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Kepa offers apology and explanation for his infamous refusal to be substituted

Kepa Arrizabalaga has offered an apology and explanation for his infamous refusal to be substituted during the 2019 League Cup final.

The Spanish goalkeeper twice required treatment during Chelsea’s clash with Manchester City at Wembley, before waving away his substitution as the west London side were beaten on penalties.

 

Kepa later admitted to making a ‘big mistake’ and was fine one week’s wages by the Blues for ignoring the instructions of former manager Maurizio Sarri, with the 26-year-old opening up on a moment he believes ‘tarnished’ a ‘good’ first season at Stamford Bridge.

“My first season was good. I adapted quickly to the Premier League — undoubtedly the most difficult league in the world for goalkeepers — we got back into the Champions League, we won the Europa League against Arsenal and I was starting matches with the Spanish national team,” he told the Players Tribune.

“For me, only that moment in the League Cup final tarnished my first season…. Let’s just deal with that here once and for all. It was all a big misunderstanding.

“Manchester City were dominating the game in extra time and there was barely any time left until penalties. After making a save, I felt something in my leg and I called for the physio to make sure it was nothing. Above all, though, I wanted to make sure that we as a team could catch our breath.

“Suddenly, I saw that the coach, Maurizio Sarri, had sent Willy Caballero to warm up. He thought I couldn’t go on. My intention, right or wrong, had only been to waste time to help the team. I didn’t have any serious problem that was going to keep me from continuing to play.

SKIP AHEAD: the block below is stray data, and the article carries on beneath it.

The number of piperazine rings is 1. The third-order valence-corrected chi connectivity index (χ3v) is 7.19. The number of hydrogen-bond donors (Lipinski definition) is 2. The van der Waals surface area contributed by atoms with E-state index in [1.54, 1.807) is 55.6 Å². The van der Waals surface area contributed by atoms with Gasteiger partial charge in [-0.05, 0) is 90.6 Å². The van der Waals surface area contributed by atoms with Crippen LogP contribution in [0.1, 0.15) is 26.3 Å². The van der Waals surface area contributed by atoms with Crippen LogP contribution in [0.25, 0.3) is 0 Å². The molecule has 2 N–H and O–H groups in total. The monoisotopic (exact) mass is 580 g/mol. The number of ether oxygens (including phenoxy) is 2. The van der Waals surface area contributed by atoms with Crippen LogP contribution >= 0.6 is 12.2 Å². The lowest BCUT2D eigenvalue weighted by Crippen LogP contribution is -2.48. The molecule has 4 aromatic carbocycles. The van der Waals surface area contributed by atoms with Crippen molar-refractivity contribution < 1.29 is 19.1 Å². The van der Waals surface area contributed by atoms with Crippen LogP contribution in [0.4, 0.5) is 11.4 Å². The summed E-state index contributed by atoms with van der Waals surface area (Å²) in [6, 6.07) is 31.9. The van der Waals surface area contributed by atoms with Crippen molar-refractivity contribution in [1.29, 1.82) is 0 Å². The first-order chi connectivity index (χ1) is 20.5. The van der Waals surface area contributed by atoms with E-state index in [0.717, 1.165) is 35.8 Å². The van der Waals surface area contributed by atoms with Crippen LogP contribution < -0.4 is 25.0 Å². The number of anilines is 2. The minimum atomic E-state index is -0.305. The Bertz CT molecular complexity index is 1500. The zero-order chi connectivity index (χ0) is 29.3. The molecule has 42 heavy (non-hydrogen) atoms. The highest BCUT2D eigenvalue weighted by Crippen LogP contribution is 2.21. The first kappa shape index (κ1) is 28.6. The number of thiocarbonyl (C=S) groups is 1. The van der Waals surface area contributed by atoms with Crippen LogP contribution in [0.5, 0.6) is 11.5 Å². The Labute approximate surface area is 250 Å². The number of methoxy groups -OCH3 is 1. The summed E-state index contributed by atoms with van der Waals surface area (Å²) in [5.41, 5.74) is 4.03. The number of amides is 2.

“I tried to signal that I was O.K., that I wasn’t injured. But we were at Wembley in front of more than 80,000 people, so of course Sarri didn’t understand me. When the fourth official raised the board, clearly I should have come off, and I’m sorry I didn’t.

“I was wrong, and I am sorry for everyone who was involved: for Maurizio Sarri, who it seemed like I had undermined in public; for Willy, a teammate and a great professional; and for all my teammates and Chelsea fans who had to put up with everything — all the noise that was generated during the game and then in the days after.

“Inside the club it was no big deal. I had a chat with the boss, we talked about how we had each seen the situation, and we cleared the air. After that I got dropped for one game, but a week later I was back in the team. I remember playing a great game against Fulham, and that was it. A couple of months later we knocked Frankfurt out of the Europa League semifinals and I saved two penalties in the shootout. Internally, everything was fine again.

“But outside the club, it got out of control.

“When I picked up my phone in the dressing room after the League Cup final, I realised that I had become worldwide news. For the next three or four days it didn’t stop. It was overwhelming. And clearly, most people who saw the pictures thought that I had disrespected Maurizio.

“I felt misunderstood, because it had never been my intention to snub the coach. I had only tried to tell him I was O.K.. I tried to explain this to the press, but I couldn’t.”

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